Vladimir Guerrero Jr. has confidently hit his stride with the Blue Jays in 2021, establishing himself as one of baseball’s best hitters and most magnetic stars. His bat is never far from unleashing a moonshot, an easy smile never far from his face.
His elevation is the MLB season’s prevailing storyline and it can now finally be appreciated by an in-person audience, since the Jays transitioned from Dunedin to Buffalo for home games this week. Though it is not quite a home crowd and it is still not the Rogers Centre in Toronto, at least some can be in attendance to witness the greatness of the 22-year-old Dominican phenom as he carves out a significant place in the sport.
In front of a small, but passionate crowd of 5,000 in the Blue Jays’ first game this season in Buffalo, Guerrero had four hits and a home run that brought fans to their feet. It is early June and Guerrero has once again taken the sole lead for most home runs in the MLB. Guerrero seems to love the crowd as much as it loves him. He threw his arm up in the air as he rounded the bases and later received ‘MVP’ chants from those in attendance.
“I’m just trying to do my job. It feels great but I’m very focused on the game and that at-bat,” Guerrero said to reporters afterwards through team interpreter Hector Lebron.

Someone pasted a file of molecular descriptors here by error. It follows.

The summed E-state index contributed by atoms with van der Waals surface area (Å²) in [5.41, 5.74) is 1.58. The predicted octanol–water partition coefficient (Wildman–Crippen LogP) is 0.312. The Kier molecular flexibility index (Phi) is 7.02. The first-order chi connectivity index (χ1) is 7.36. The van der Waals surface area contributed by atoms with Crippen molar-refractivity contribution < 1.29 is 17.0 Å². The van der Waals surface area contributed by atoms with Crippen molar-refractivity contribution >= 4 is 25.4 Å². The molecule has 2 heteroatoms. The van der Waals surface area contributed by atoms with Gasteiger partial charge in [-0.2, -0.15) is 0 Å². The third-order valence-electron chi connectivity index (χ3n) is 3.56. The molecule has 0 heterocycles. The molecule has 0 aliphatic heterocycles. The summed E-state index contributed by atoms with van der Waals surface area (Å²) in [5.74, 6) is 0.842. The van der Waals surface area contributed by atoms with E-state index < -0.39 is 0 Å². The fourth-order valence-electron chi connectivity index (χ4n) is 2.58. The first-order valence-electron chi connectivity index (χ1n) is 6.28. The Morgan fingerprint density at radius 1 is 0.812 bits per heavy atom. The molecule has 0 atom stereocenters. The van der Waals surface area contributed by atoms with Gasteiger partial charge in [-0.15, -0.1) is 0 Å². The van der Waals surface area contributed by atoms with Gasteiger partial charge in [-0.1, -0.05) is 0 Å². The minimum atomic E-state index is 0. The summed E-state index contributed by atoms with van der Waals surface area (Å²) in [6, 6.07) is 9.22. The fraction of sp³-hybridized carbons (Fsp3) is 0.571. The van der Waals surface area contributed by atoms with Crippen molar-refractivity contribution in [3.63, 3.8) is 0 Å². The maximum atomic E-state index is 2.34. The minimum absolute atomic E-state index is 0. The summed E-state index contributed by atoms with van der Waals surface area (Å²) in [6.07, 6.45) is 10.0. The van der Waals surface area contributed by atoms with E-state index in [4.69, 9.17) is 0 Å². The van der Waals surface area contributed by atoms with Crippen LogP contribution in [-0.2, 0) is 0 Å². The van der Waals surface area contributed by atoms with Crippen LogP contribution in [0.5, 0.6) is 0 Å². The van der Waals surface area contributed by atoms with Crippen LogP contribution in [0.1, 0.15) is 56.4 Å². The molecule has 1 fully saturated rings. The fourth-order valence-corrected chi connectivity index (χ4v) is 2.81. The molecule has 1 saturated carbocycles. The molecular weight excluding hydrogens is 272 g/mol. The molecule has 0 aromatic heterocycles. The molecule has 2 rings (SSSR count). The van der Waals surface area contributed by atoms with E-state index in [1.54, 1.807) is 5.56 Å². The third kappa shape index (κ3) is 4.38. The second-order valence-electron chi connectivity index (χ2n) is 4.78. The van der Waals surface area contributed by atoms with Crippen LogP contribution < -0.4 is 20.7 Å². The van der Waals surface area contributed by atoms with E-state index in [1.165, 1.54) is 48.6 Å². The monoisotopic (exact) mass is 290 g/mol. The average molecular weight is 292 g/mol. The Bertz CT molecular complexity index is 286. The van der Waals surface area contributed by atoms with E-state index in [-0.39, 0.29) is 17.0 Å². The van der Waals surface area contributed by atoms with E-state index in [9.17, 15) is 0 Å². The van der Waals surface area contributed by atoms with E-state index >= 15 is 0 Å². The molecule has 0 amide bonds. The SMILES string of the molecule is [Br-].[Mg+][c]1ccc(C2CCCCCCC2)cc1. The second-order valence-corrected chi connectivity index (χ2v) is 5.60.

Those MVP chants he received this week aren’t facetious; Guerrero could realistically win the award this year in just his third big league season. The most publicized prospect in Blue Jays’ history is living up to the immense expectations placed upon him. He is also helping keep Toronto in playoff contention. The Jays have weathered their early-season injury woes mainly thanks to the offensive production of their lineup, led by Guerrero. He ranks in the top 10 in the MLB in nearly every offensive category and has been unflappable in the field at first base. After a committed offseason program, we now see a leaner Guerrero, though he has lost none of his explosiveness at the plate.
“If they think I’m the MVP, then it’s good. I thank God for that.”
The real threat of Guerrero’s game has been and likely always will be his power hitting. He leads the MLB in home runs, or “plakatas” as Guerrero likes to call them. Plakata is a commonly used Spanish baseball term, slang for “good, solid contact, often resulting in a home run.” He is also making that solid contact at a consistent rate. Guerrero ranks first in the majors in On-base Plus Slugging (OPS), a metric that measures the combination of offensive consistency and offensive production. Guerrero is on pace to have the franchise’s best power-hitting season since Jose Bautista in 2011. If he keeps up that pace, he could also eclipse 50 home runs, a rare feat in the MLB. He has already etched his name into the history books this season. On April 27 against the Washington Nationals, Guerrero became the youngest player in the MLB’s expansion era (since 1961) with a three-home run, seven-RBI game. One of those home runs was a grand slam off of future Hall of Fame pitcher Max Scherzer.